BUFFALO, N.Y. — Can fungus clean up lead contaminated soil? That is the question researchers at the University at Buffalo are trying to answer. They are in the beginning stages of this federally funded study. Here’s a look inside the lab.
It looks like your 7th grade science experiment with solids swirling in a liquid. But, this is actually phase one of groundbreaking research, which could potentially save lives.
"So, I started looking into mycelium back in 2018," Dr. Prathima Nalam, assistant professor of materials design and innovation in UB’s School of Engineering and Applied Sciences said. "It’s a bio-material that’s coming up."
Mycelium, as Nalam explains, is the network of a mushroom’s roots.
"They form this brain-like network inside the soil and they communicate with other trees and species within the soil," Nalam explained.
Mycelium also transfers oxygen and controls the toxicity of the soil. Now, Buffalo is known for lead contamination. Nalam is conducting lab experiments to see if dried mycelium can be used as a tool for lead remediation.
"In the structure of this material, can we design it, the growth process, the mechanical properties, so we can deploy them as filtrates," Nalam asked.
What they’ve seen so far has been promising.
"These white patches are lead deposits already," Nalam showed.
Katarzyna Kordas, an associate professor of epidemiology and environmental health in UB’s School of Public Health and Health Professions, is the principle investigator of the project.
"This is actually a dried sheet of mycelium, an example of a sheet that we will be using," Kordas showed.
Through their experiments, they’ll be looking at not only what the mycelium sheets should look like, but how feasible and practical it is. It’s a three-year, nearly $660,000, project funded by the by the U.S. Department of Housing and Urban Development.
"It’s starting from the very basic questions and turning it into policy," Kordas explained.
Kordas says it really isn’t known the level of contamination in Buffalo’s soil. They just know it’s a problem and there is a growing movement of urban gardening. In short, a family could be poising itself without even knowing.
"It can affect children when they play outside, or eat vegetables that are raised in contaminated soil," Kordas explained.
The second part of this four-phase project will move them into a garden.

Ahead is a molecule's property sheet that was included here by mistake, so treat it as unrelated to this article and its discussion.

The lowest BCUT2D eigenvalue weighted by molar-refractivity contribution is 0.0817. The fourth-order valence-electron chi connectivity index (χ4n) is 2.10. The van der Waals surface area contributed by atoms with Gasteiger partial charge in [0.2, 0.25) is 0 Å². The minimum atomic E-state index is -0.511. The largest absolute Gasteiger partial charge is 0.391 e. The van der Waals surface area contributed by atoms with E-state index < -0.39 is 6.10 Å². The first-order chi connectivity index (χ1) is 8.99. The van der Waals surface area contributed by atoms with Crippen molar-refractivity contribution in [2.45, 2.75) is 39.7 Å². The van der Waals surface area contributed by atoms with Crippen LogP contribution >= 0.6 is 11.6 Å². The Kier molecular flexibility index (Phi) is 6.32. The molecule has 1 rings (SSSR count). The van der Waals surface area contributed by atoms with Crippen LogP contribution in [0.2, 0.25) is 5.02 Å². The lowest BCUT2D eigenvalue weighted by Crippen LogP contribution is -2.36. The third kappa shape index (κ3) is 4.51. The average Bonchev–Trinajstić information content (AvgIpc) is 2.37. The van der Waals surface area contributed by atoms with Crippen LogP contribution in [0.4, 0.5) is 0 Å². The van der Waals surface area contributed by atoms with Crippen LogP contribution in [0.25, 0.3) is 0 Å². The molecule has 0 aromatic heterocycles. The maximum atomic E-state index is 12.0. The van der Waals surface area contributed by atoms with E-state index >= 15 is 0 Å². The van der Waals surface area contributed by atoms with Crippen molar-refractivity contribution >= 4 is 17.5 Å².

Enter Jeanette Koncikowski, executive director of Grassroots Gardens WNY, to explain their role.
"(We will be) leading the community education efforts and we will be assisting with the actual growing and testing of the mycelium on the lot," Koncikowski explained.
Next summer, Grassroots will plant the mycelium and grow spinach over it. The lead levels in the mycelium and spinach will be tested following the season.
"Spinach usually only takes about 60 days to grow, so theoretically we can know within 60 days," Koncikowski smiled.
The community education part of this study is what’s called Safe Roots. They’ll be revising their current guidebook for safe growing in the city into nine different languages.
"In year two and three, we will be doing a large social media campaign on safe soil," Koncikowski said. "Then in the third year, there’s going to be a community symposium on urban gardening and safe practices."
The results following all of this could be a game changer for not only Buffalo, but the world. The seeds are being planted right here, in our backyard.
"Any of the other harsh techniques that are used for soil like bleaching and others, I think this is a very good step to go forward," Nalam said.
Now, it’s important to pass along some safety information. It is highly recommended you plant in raised gardens, especially if you call Buffalo home. If you need any help, Grassroots Gardens WNY is more than happy to set you up. They also have a number of classes coming up to get your green thumbs ready for the spring.
You can also call the city at 311 for any questions or concerns regarding lead and lead poisoning.